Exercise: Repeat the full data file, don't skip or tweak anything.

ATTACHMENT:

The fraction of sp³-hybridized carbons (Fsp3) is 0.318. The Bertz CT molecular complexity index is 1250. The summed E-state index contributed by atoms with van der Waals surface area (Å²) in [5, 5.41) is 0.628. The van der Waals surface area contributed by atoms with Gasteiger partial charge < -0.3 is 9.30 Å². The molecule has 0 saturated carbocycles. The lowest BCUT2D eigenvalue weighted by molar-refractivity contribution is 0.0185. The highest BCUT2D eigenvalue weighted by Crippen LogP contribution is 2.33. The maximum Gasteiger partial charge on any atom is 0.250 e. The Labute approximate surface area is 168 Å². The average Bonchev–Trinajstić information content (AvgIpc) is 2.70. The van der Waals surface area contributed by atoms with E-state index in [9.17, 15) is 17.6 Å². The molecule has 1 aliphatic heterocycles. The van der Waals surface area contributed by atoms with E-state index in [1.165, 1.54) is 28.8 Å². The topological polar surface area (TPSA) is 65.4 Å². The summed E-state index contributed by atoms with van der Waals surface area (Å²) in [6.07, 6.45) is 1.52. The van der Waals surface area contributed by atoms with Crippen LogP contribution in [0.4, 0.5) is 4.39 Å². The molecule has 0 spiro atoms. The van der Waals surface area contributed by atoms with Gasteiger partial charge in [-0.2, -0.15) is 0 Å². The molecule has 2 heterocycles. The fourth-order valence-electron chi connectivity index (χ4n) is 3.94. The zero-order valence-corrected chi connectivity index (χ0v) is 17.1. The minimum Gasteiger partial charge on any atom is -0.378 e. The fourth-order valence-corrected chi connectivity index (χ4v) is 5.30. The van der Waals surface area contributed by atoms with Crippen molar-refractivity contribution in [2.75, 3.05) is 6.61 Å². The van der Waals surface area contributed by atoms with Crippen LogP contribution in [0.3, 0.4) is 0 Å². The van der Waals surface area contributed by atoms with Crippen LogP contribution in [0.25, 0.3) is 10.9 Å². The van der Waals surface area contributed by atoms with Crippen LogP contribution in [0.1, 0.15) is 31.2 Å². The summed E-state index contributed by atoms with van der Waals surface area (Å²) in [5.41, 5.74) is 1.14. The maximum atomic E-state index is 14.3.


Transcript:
The fraction of sp³-hybridized carbons (Fsp3) is 0.318. The Bertz CT molecular complexity index is 1250. The summed E-state index contributed by atoms with van der Waals surface area (Å²) in [5, 5.41) is 0.628. The van der Waals surface area contributed by atoms with Gasteiger partial charge < -0.3 is 9.30 Å². The molecule has 0 saturated carbocycles. The lowest BCUT2D eigenvalue weighted by molar-refractivity contribution is 0.0185. The highest BCUT2D eigenvalue weighted by Crippen LogP contribution is 2.33. The maximum Gasteiger partial charge on any atom is 0.250 e. The Labute approximate surface area is 168 Å². The average Bonchev–Trinajstić information content (AvgIpc) is 2.70. The van der Waals surface area contributed by atoms with E-state index in [9.17, 15) is 17.6 Å². The molecule has 1 aliphatic heterocycles. The van der Waals surface area contributed by atoms with E-state index in [1.165, 1.54) is 28.8 Å². The topological polar surface area (TPSA) is 65.4 Å². The summed E-state index contributed by atoms with van der Waals surface area (Å²) in [6.07, 6.45) is 1.52. The van der Waals surface area contributed by atoms with Crippen LogP contribution in [0.4, 0.5) is 4.39 Å². The molecule has 0 spiro atoms. The van der Waals surface area contributed by atoms with Gasteiger partial charge in [-0.2, -0.15) is 0 Å². The molecule has 2 heterocycles. The fourth-order valence-electron chi connectivity index (χ4n) is 3.94. The zero-order valence-corrected chi connectivity index (χ0v) is 17.1. The minimum Gasteiger partial charge on any atom is -0.378 e. The fourth-order valence-corrected chi connectivity index (χ4v) is 5.30. The van der Waals surface area contributed by atoms with Crippen molar-refractivity contribution in [2.75, 3.05) is 6.61 Å². The van der Waals surface area contributed by atoms with Crippen LogP contribution in [0.3, 0.4) is 0 Å². The van der Waals surface area contributed by atoms with Crippen LogP contribution in [0.25, 0.3) is 10.9 Å². The van der Waals surface area contributed by atoms with Crippen LogP contribution in [0.1, 0.15) is 31.2 Å². The summed E-state index contributed by atoms with van der Waals surface area (Å²) in [5.41, 5.74) is 1.14. The maximum atomic E-state index is 14.3.